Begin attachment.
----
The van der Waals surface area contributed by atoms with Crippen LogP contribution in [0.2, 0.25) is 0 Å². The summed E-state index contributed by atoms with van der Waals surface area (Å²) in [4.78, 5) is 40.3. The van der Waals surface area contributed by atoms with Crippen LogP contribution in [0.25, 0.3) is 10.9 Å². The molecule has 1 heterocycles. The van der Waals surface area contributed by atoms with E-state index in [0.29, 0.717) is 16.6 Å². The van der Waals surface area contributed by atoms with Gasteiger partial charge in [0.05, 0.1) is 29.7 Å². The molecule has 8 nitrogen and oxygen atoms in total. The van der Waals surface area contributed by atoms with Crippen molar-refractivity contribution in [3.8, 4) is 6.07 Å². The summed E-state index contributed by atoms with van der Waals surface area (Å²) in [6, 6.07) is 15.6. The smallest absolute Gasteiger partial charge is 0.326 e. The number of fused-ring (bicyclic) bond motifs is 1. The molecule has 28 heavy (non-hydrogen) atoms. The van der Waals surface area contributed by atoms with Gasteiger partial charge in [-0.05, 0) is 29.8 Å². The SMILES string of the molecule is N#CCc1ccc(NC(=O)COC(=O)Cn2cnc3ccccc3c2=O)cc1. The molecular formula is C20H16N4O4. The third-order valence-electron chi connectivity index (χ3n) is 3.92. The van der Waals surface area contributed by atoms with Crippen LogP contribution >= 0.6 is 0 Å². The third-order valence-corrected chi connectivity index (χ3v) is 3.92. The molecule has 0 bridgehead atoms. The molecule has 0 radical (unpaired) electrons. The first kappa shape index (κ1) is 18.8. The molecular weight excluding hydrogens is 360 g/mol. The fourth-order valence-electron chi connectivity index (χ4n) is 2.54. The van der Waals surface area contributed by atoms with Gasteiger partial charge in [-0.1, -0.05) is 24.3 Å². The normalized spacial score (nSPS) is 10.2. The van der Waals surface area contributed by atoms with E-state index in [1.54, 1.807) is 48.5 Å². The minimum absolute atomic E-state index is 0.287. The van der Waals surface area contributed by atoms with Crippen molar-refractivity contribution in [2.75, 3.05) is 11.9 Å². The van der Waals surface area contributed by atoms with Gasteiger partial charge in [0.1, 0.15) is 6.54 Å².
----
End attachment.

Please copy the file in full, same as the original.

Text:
The van der Waals surface area contributed by atoms with Crippen LogP contribution in [0.2, 0.25) is 0 Å². The summed E-state index contributed by atoms with van der Waals surface area (Å²) in [4.78, 5) is 40.3. The van der Waals surface area contributed by atoms with Crippen LogP contribution in [0.25, 0.3) is 10.9 Å². The molecule has 1 heterocycles. The van der Waals surface area contributed by atoms with E-state index in [0.29, 0.717) is 16.6 Å². The van der Waals surface area contributed by atoms with Gasteiger partial charge in [0.05, 0.1) is 29.7 Å². The molecule has 8 nitrogen and oxygen atoms in total. The van der Waals surface area contributed by atoms with Crippen molar-refractivity contribution in [3.8, 4) is 6.07 Å². The summed E-state index contributed by atoms with van der Waals surface area (Å²) in [6, 6.07) is 15.6. The smallest absolute Gasteiger partial charge is 0.326 e. The number of fused-ring (bicyclic) bond motifs is 1. The molecule has 28 heavy (non-hydrogen) atoms. The van der Waals surface area contributed by atoms with Gasteiger partial charge in [-0.05, 0) is 29.8 Å². The SMILES string of the molecule is N#CCc1ccc(NC(=O)COC(=O)Cn2cnc3ccccc3c2=O)cc1. The molecular formula is C20H16N4O4. The third-order valence-electron chi connectivity index (χ3n) is 3.92. The van der Waals surface area contributed by atoms with Crippen LogP contribution >= 0.6 is 0 Å². The third-order valence-corrected chi connectivity index (χ3v) is 3.92. The molecule has 0 bridgehead atoms. The molecule has 0 radical (unpaired) electrons. The first kappa shape index (κ1) is 18.8. The molecular weight excluding hydrogens is 360 g/mol. The fourth-order valence-electron chi connectivity index (χ4n) is 2.54. The van der Waals surface area contributed by atoms with Gasteiger partial charge in [-0.1, -0.05) is 24.3 Å². The normalized spacial score (nSPS) is 10.2. The van der Waals surface area contributed by atoms with E-state index in [1.54, 1.807) is 48.5 Å². The minimum absolute atomic E-state index is 0.287. The van der Waals surface area contributed by atoms with Crippen molar-refractivity contribution in [2.75, 3.05) is 11.9 Å². The van der Waals surface area contributed by atoms with Gasteiger partial charge in [0.1, 0.15) is 6.54 Å².